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An Ode to Contractions, the Key to Your Voice

Apostrophe
apostrophe, by jimmiehomeschoolmom on Flickr (CC-a licensed)

Way back in school, you were probably taught that contractions had no place in your essays and reports. School was to be for formal writing. You put two spaces after every period, you compiled a perfect bibliography, and so as not to sound like a kid you banished the contraction to the lowly realm of notes to pass to your friends while your teacher blathered on about spelling and grammar.

But this is now, people. You’re not in school. Or maybe you are, but you’re also online. And for all the varied things you write that aren’t written to a teacher, please, for the love of gods, use contractions.

Don’t know what a contraction is? It’s when you combine two words into one, indicating the combination with an apostrophe. “You are” is contracted into “you’re”. “Do not” becomes “don’t”. “I am” becomes “I’m”. (If you have trouble deciding to use “it’s” or “its”, remember that the one with the apostrophe is a contraction. Same goes for “you’re” and “your”, and for “they’re” “their” and “there”.)

Writers who don’t use contractions sound like robots. So yeah, I’m gonna just go for broke and say it: CONTRACTIONS MAKE US HUMAN.

If you’re at all concerned about connecting with your readers, give some thought to your use of contractions. If people tell you your writing doesn’t sound like you, go see if you’re using contractions.

And for the love of all that is holy in style and usage, when you comment on something online – which is perhaps the most informal of all types of online writing – use contractions. (Brother, this is for you! No more, “You are nuts,” on my Facebook wall, okay? Okay.)

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Jessica

I agree with everything you've said! The best personal writing is done when we're all “acting natural”, or at least like we're not in a schoolroom. :)

I also think there's some merit to NOT using contractions occasionally as part of one's voice. If I'm trying to express something particularly abhorrent or upsetting or if I'm feeling very prissy, not contracting stuff is a cool way to express that. (“I cannot understand why blah blah”, or “I do not like liver”, for example.)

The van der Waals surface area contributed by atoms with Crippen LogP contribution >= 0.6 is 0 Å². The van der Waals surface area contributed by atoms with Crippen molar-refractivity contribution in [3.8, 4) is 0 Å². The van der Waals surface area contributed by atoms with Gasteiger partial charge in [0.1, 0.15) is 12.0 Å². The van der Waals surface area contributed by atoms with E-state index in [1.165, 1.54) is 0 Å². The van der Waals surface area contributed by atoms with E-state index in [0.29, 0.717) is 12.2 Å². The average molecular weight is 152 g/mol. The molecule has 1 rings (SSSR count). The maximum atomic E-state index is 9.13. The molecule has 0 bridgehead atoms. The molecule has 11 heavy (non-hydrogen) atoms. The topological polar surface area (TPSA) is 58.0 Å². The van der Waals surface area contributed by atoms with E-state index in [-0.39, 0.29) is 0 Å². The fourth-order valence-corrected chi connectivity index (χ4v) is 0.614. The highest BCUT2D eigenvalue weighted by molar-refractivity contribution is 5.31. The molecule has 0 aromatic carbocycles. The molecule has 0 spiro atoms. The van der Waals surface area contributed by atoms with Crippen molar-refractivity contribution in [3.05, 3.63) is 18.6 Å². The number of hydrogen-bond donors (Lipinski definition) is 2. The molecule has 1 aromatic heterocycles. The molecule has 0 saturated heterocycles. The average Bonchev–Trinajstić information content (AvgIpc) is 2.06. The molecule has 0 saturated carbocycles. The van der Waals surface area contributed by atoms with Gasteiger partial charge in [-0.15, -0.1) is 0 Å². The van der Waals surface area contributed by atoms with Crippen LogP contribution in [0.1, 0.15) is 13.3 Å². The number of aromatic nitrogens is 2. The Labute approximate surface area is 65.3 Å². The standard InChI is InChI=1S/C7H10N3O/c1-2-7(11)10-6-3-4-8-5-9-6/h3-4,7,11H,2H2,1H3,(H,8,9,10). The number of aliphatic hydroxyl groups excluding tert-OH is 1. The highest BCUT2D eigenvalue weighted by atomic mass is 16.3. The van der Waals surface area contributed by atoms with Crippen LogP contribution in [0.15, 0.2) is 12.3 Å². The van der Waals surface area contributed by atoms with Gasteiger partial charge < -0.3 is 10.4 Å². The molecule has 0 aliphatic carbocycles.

Lindsey Stephens

Reminds me of Data on Star Trek. He was the android, and he couldn't use contractions.

SisterDiane

Amen! One of my collection of pet writing peeves.

And, makes me think of the contraction-free genius of Guys and Dolls:

Teddi

Maybe I'm just not as good as a jr high kid with my cell phone, but when I try to text (and sometimes that's to respond to social network stuff), my contractions sometimes go funky. It is far easier for me to text “you are” than “you're” since my cell phone has decided that it likes to say “you'7e” instead. Sometimes there's a reason for my droid-sounding-ness!

JelliDonut

Hitting the “agree” button

Rosaline

Wow, what a strong opinion. I guess this is one of the reasons why people DO NOT leave comments very often – ie fear someone will be more interested in writing style as opposed to content. Having to worry about style takes away from the fun of enjoying blogs just for the fun of it. I enjoy your blog but will now unscribe as I may leave a comment someday and after sending the message realize I DID NOT use contractions.

Renee

I for one welcome our new human overlords.

Cool though robots may be… I AM NOT A NUMBER! Or should that be “I'm not a number” ? Sometimes contractions are context-dependent, but I agree: for the most part, they're fab. ;)

Renee

I for one welcome our new human overlords.

Cool though robots may be… I AM NOT A NUMBER! Or should that be “I'm not a number” ? Sometimes contractions are context-dependent, but I agree: for the most part, they're fab. ;)

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